16MP telephoto sensor, ƒ/2.4 aperture, 1.0μm, 52 degree FOV, OIS + EIS, PDAF
8.1MP sensor, ƒ/2.0, 1.22μm, 90 degree FOV
12.2MP sensor, ƒ/1.8 aperture, 1.4μm, OIS + EIS, PDAF
8MP sensor, ƒ/2.4 aperture, 1.4μm pixel size, fixed focus
Titan M Security Module
|Software||Android 10||Android 10|
Google Pixel 4 vs Pixel 2: The improvements Google hasn’t made
Pixel phones have never been about the specs, and that’s still the case with the Pixel 4. In fact, it seems Google is pretty reluctant to make any major leaps or bounds with each new iteration.
Take the battery capacities for example. The Pixel 4 only has a battery that’s 100mAh larger than the Pixel 2’s, despite poor battery life constantly being a problem with the smaller Pixel phones. Even charging speeds have stayed the same at just 18W, even though we’re seeing more and more phones launch with faster and faster charging speeds.
Storage options have stayed the same too — you only get 64 or 128GB options, and there’s no microSD card slot.
None of these things are regressions, but they don’t represent as much progress as many of us may have hoped Google would bring with the Pixel 4.
New Google Pixel 4 features
Specs are one thing, but we need to talk about all the other Pixel 4 features that won’t be making their way to the Pixel 2.
Motion Sense and secure face recognition
There’s a lot going on in the Pixel 4’s top bezel (the Pixel 4head?), and none of it is coming to the Pixel 2 line. Both Pixel 4 models come with Google’s Soli radar chip to enable a new feature called Motion Sense. Motion Sense does what the name suggests: it senses your motion and lets you control certain parts of the phone. You can skip songs, snooze alarms, and silence phone calls with just a wave of your hand. It’ll also turn the face unlock sensors on when it senses you’re about to pick up your phone.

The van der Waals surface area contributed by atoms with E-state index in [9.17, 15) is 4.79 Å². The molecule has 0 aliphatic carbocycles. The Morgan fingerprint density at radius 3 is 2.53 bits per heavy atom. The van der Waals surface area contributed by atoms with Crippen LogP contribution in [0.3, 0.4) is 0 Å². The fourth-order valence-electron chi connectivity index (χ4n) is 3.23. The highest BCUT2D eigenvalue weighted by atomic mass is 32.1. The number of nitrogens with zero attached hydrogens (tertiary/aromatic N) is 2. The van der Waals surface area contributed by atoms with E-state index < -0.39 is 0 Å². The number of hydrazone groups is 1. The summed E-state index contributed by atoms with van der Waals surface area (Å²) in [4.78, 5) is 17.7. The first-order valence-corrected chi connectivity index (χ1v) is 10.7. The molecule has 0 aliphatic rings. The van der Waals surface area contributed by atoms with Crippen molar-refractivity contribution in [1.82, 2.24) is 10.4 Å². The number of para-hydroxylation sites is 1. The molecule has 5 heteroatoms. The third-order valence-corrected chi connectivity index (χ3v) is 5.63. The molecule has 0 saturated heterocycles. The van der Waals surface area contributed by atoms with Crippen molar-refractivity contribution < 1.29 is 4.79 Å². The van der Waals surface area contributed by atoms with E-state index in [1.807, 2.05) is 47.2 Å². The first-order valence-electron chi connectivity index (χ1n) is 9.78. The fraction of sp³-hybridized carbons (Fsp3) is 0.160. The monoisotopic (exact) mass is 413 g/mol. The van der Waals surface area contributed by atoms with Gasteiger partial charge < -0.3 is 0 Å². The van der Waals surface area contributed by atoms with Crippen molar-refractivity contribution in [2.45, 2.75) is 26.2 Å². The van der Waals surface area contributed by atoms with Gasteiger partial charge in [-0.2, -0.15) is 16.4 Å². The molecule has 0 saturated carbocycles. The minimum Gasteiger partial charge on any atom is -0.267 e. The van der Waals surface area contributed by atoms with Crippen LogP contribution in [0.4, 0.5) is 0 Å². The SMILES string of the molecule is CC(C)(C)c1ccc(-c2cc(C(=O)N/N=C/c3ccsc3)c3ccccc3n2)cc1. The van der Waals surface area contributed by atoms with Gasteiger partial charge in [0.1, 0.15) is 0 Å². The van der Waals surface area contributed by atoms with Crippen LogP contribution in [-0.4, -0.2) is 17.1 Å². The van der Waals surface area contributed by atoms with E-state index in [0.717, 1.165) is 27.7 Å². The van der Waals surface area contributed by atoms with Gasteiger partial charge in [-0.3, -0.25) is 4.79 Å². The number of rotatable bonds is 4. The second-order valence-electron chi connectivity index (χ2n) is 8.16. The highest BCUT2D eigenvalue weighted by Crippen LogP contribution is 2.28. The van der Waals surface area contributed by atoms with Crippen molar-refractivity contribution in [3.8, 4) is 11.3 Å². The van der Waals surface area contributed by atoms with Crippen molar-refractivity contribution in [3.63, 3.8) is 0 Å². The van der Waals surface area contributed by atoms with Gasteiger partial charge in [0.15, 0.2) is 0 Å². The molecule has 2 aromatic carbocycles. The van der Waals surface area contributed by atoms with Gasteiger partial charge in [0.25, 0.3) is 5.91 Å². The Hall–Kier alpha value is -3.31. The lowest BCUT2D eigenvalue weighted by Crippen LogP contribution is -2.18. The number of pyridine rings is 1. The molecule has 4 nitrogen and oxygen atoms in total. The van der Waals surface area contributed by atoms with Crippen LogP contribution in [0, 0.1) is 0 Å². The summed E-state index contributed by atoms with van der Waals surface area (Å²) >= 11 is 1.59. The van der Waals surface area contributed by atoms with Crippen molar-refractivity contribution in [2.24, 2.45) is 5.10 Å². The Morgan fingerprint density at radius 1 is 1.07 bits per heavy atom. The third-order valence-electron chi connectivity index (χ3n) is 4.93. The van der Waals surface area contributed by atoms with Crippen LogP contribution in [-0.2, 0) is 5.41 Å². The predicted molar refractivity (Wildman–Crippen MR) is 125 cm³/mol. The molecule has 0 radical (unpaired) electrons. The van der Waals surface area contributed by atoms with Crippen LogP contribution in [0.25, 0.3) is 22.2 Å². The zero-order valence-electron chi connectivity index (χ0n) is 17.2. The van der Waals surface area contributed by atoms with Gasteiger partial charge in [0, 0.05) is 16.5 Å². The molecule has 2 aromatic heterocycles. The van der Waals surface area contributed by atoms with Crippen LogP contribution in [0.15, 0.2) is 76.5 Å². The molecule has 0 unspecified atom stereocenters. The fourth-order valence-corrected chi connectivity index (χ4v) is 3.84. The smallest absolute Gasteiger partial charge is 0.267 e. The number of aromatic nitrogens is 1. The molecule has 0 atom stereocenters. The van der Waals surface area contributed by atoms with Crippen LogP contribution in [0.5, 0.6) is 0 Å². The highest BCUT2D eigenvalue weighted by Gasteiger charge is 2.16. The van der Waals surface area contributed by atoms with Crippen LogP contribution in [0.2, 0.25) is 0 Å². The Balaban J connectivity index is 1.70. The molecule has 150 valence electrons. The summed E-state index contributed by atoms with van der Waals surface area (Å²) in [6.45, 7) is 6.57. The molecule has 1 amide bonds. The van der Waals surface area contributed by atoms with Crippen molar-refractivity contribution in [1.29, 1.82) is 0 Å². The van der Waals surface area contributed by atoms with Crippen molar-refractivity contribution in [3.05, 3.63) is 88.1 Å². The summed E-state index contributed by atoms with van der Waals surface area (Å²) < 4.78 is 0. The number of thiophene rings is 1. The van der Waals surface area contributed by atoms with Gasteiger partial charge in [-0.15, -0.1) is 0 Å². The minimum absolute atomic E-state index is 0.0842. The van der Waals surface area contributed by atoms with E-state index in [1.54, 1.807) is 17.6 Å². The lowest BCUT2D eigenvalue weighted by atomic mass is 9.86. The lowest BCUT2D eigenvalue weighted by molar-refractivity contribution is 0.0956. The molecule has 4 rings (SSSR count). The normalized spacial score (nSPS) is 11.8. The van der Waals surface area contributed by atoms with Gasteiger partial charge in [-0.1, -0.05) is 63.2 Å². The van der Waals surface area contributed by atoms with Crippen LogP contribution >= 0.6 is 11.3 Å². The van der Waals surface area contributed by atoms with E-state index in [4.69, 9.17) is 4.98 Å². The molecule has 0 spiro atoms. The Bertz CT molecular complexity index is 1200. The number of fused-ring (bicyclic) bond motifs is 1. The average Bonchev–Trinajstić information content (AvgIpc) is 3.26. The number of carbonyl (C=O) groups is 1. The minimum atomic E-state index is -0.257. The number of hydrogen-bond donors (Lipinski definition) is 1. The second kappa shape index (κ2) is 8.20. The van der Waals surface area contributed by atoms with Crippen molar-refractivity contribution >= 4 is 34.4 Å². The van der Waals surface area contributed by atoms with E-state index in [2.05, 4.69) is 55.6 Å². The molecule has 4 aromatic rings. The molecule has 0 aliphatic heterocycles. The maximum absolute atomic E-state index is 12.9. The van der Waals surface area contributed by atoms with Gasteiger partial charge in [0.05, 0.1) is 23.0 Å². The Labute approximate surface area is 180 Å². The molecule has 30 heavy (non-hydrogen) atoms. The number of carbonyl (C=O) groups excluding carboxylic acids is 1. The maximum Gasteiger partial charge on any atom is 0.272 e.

Speaking of face unlock, the Pixel 4 line supports secure facial recognition. Using a combination of IR cameras, a dot projector, and a flood illuminator, the Pixel 4 will take a 3D model of your face to verify that the person trying to unlock your phone is you. In our testing so far, the Pixel 4’s face unlock system has worked extremely fast.
Pixel Neural Core
The Pixel 4 and 4 XL have a new chip called the Pixel Neural Core, which will power the new Google Assistant. This lets the phones answer many more queries offline, without the need for the phones to send information to and from Google’s servers. This will result in a much faster Google Assistant experience.
Dual cameras, astrophotography, and more
The Google Pixel 4 and 4 XL have dual cameras — a first for the Pixel line — with a main 12MP sensor and a 16MP telephoto lens. Okay, it’s not a wide-angle lens, but it’s a step in the right direction. That secondary sensor will help take more accurate portrait shots.
What’s more, the new Live HDR+ feature will let you preview what your processed shot will look like before you take the photo. It will also add brightness and shadow sliders to the viewfinder so you can tweak your pictures before you take them, not afterward.
Night Sight is also getting a boost with the Pixel 4. The new phones will be able to capture photos of the stars by taking 15 different images and blending them together to make one shot.
Bonus: A sweet orange color
I’m kidding, but am I?
I haven’t been in love with a Pixel colorway since maybe the Really Blue Pixel, but I think this one takes the cake for me. The not-so-subtle orange color and matte black aluminum sides look stunning.
Google Pixel 4 vs Pixel 2: Worth the upgrade?
Google is trying to do many things with the Pixel 4 line. It’s trying to appeal to the masses, introduce new and weird features, and also right some of the wrongs it introduced to other Pixel phones along the way. Right now, both the Pixel 4 and 4 XL seem like solid upgrades from the Pixel 2 line, especially considering how many new features you’re getting with the new phones.
With that said, things could change between now and when we publish our full review. We haven’t fully tested the batteries, cameras, or performance yet, so stay tuned for our final thoughts to decide if these phones are right for you.
Thoughts on the Pixel 4 vs Pixel 2? If you own a Pixel 2 or 2 XL, are you planning to upgrade?